A message from Hereford Transport Alliance

Dear Friend I am writing to you because during the long journey of the last few years you have expressed a preference for more sustainable transport measures to address transport issues in Hereford than the previous Council Conservative administration’s policy of building the Southern Link Rad and the Western Bypass. 

As you know the new administration of IOC , Independent and Green Councillors have put these plans on hold – a “Pause and Review ” to consider whether in the context of climate change more sustainable transport measures would be effective – and a better transport policy for Hereford could be the way forward .http://councillors.herefordshire.gov.uk/ieDecisionDetails.aspx?ID=6581

The scope of the review has now been agreed, and we are entering a period of consultation and examination of alternatives http://councillors.herefordshire.gov.uk/documents/s50074586/Hereford%20Transport%20South%20Wye%20Transport%20Packages%20review%20main%20report.pdf

In case you have not spotted it, Herefordshire Council have published a new survey as part of the Transport Strategy  Review.  I have just completed mine and relatively it is a joy compared with previous consultations. 

It can be found here:

We are hoping that you will take the time to complete this survey and reply to Herefordshire Council.

There is a very vocal lobby for keeping the bypass plans, so it is important that those of us who do not see this as the way forward continue to express our views in a constructive manner 

Best wishes, Carole Protherough 
Chair Hereford Ttransport Alliance 

1 Comment

  • For info, the I sent the following suggestions/comments as part of my response to the Council’s transport survey:

    “Before talking about new roads and river crossings, we ought to explore options for reducing home to school traffic.
    I live on the Ledbury Road and notice a huge reduction the volume of morning rush hour traffic during school holidays, which suggests that home to school traffic is a very significant part of the overall congestion/traffic flow problem in the city. My previous job involved bringing children into a school in the centre of the city by minibus. The route took me down the Belmont Road at about 07.45 am; however it could often take 30-40 minutes to travel from Tesco at the top end to the Asda roundabout. Contrary to popular belief, the main problem was internal traffic, not through traffic. This was evidenced by a frequently-observed situation where the vehicle directly in front of me at the top end of the Belmont Road, would be 20 or so vehicles ahead by the time I reached the Asda roundabout, with the intervening vehicles coming out of various side roads (ie not through traffic).I did not consider myself unusually generous in terms of allowing cars to pull out of the side roads in front of me, suggesting that perhaps only one in twenty vehicles could be regarded as through traffic. I realise that this is far from being a detailed study of the problem; however it does help to paint a picture of the situation.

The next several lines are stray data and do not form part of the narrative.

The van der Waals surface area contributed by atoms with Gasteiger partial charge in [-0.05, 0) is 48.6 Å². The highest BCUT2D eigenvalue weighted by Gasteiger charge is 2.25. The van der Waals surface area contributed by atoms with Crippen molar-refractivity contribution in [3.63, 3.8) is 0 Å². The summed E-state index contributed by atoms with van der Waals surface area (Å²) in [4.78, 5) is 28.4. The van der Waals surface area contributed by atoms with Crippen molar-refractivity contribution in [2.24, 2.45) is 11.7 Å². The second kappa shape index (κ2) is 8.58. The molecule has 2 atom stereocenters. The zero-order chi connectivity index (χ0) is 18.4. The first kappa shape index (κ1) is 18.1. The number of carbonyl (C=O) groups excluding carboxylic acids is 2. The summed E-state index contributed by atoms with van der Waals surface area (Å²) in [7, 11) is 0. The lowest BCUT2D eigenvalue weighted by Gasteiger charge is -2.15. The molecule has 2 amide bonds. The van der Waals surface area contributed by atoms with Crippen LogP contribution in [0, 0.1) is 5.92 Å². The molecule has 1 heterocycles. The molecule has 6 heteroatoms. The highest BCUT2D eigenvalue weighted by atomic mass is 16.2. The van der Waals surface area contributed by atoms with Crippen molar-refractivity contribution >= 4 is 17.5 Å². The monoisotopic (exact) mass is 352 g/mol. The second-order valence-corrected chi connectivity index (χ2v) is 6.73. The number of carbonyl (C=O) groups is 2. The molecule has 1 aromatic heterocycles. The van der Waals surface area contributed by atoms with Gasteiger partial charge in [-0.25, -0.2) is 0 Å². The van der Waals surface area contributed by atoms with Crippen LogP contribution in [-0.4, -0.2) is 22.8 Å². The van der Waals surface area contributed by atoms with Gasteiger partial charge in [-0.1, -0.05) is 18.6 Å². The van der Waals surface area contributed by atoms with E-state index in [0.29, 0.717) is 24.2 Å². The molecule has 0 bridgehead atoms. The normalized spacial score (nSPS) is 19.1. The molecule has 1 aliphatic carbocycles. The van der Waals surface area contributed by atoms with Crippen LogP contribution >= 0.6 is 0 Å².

One of the ways the problem of rush hour congestion might be addressed could be to provide people with workable alternatives to the use of the private car for the school run. One measure might be to provide a school drop-off and ride service, which could be used by people bringing children in from out of town, as well as those living in town who do not wish to fight their way through heavy traffic to get their kids to school. A small charge could be made for the service, with each bus stopping at schools clustered in the same area. I’m sure the savings in fuel usually wasted idling in long queues would go some way towards covering the charge made by the bus service, which in turn could be self-financing. Parents would be less stressed, children would develop good travel habits, air quality would improve – everyone’s a winner. (Outside of school hours the service could revert to a more conventional park and ride service).
    With such a schools service in place it might then be appropriate to consider more punitive measures such as restrictions on parking near schools and possibly congestion charging zones around schools.
    It seems to me that ideas such as these should be tried before expensive road/bridge building schemes are explored any further.
    The idea of a bypass has been around for at least 30 years, during which little progress has been made. If during that time alternative ideas such as the one above had been tried out, then by now we would have had a substantial body of hard evidence to base any decisions on. It’s still not too late to explore such alternatives, which are much more in line with the Council’s declaration of a climate emergency.
    We do not have the right to sacrifice our children’s health and future on the altar of misguided grandiose infrastructure projects.”

    Paul Paice February 7, 2020

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